Memoirs of an Ex-Prom Queen by Alix Kates Shulman

Seems that every second person in my Twitter feed is reading (or talking about) Lena Dunham’s Not That Kind of Girl. While everyone else has been busy getting stuck into Dunham, I wound the memoir-clock back to what is considered one of the first novels to emerge from the Women’s Liberation Movement (according to the Oxford Companion to Women’s Writing) – Alix Kates Shulman’s Memoirs of an Ex-Prom Queen.

Memoirs of an Ex-Prom Queen, Shulman’s debut, was published in 1972 and tells the story of Sasha Davis, following her ordinary, middle class life from childhood through to marriage and motherhood. The book is set in America during the 1940s, ’50s and ’60s, and although it is fiction, there are notable parallels between Sasha’s life and that of the author.

Take a handful of quotes –

“They say it’s worse to be ugly. I think it must only be different. If you’re pretty, you are subject to one set of assaults; if you’re plain you are subject to another.”

“As the girls always said, boys go as far as they can, and never backwards.”

“I was ashamed to be seen in a bathing suit, but more ashamed to be ashamed.”

“As girls were divided by their looks and permissiveness, boys were divided by their accomplishments.”

They could equally be from Shulman or Dunham (they’re all Shulman). The point is, in reading about Sasha’s experiences – crises about body image; the double standard between girls and boys sleeping around; balancing work and motherhood; and sexual harassment in the workplace – I was struck by the fact that it’s all EXACTLY THE SAME. Have we evolved? Apparently not. Will my daughter still be grappling with these issues? Odds suggest yes. Depressing.

“One night when we were all lined up at the meat counter shouting in our orders for roast beef au jus before dashing off to serve the soup, Jan Pulaski leaned over the stainless steel counter and with an obscene grin on his beefy face whispered to me, “I’d like to fuck you, baby!” I was beside myself. On the one hand, the remark terrified me: I had never heard that word used as a proper verb before. On the other hand, upon analysis, it was possibly flattering.”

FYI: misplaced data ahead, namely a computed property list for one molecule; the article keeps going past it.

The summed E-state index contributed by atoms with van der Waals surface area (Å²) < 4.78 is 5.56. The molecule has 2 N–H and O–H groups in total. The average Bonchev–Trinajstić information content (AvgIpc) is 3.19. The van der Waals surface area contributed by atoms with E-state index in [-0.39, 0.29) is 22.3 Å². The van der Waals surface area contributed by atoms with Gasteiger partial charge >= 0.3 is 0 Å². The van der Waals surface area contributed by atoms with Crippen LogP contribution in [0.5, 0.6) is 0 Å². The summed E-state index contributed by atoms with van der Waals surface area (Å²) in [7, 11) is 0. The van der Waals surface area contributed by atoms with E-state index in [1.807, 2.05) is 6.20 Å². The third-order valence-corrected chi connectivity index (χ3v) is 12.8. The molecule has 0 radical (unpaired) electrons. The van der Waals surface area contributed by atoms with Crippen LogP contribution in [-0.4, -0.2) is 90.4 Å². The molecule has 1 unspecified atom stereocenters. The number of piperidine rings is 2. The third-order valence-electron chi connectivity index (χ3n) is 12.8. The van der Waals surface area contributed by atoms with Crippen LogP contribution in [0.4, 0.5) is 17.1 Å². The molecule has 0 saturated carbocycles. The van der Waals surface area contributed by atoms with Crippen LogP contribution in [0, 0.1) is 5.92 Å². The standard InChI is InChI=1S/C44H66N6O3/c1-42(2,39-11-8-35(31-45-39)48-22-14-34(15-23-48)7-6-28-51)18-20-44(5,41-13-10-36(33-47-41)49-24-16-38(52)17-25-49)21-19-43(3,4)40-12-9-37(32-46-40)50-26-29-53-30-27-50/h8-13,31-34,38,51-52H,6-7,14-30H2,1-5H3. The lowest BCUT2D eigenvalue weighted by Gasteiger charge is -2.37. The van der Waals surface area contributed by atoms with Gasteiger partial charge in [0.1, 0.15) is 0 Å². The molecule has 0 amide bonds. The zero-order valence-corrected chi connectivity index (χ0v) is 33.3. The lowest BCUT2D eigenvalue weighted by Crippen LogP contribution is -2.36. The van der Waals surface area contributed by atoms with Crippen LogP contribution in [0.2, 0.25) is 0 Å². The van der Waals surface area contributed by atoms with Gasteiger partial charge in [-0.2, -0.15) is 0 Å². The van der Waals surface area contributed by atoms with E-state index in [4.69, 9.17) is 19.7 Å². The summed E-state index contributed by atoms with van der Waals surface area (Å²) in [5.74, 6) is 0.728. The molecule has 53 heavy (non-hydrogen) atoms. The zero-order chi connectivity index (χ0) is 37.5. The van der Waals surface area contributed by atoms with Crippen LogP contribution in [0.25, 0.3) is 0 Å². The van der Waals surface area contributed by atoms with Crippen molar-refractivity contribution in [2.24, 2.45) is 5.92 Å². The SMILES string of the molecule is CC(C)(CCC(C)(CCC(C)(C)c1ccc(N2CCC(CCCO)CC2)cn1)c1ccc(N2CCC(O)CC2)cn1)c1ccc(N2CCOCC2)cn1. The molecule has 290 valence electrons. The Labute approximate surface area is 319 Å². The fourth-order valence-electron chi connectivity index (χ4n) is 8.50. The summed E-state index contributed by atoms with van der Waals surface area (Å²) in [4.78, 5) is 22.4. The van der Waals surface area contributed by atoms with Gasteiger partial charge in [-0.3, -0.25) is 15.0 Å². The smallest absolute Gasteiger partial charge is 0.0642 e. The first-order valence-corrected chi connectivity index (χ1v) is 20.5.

Shulman yo-yos between Sasha’s past and present, which sets a nice backdrop for the contrasting themes of oppression and freedom. Some of the writing is fairly gritty (note that an abortion scene and references to date rape and sexual harassment might be difficult reading for some), some funny, and lots of it, contemplative –

“The conspiracy of silence about motherhood was even wider than the one about sex. Philosophers ignored it and poets revered it, but no one dared describe it.”

 3.5/4 This book has been in print almost continuously since it was published – it’s still largely ‘current’, 42 years later.

“It’s a hard choice: hating the taste of rye I can nurse one a long time, while Mary Janes tend to slip down easily; but in absolute terms, Mary Janes are less potent. Hoping I will never again have to screw out of charity or prudence, I choose to exercise self-control with Mary Janes.”



3 responses

  1. Sounds interesting, Kate. I read Dunham’s book. I liked it, but I like her and her show and think there’s a backlash going on. It’s a serviceable book but I can’t imagine she’s had a lot of time to make it wonderful. I think if she didn’t have the show and was just focusing on writing it would be different/better.

    • Same, I like her and her show (although have only watched the first series). I read an extract from the book and enjoyed it but have also read a few reviews that have said it’s patchy – some bits brilliant, other bits less so. Will get to it eventually!

  2. Pingback: What’s in a Name Challenge 2014 Wrap-up | booksaremyfavouriteandbest

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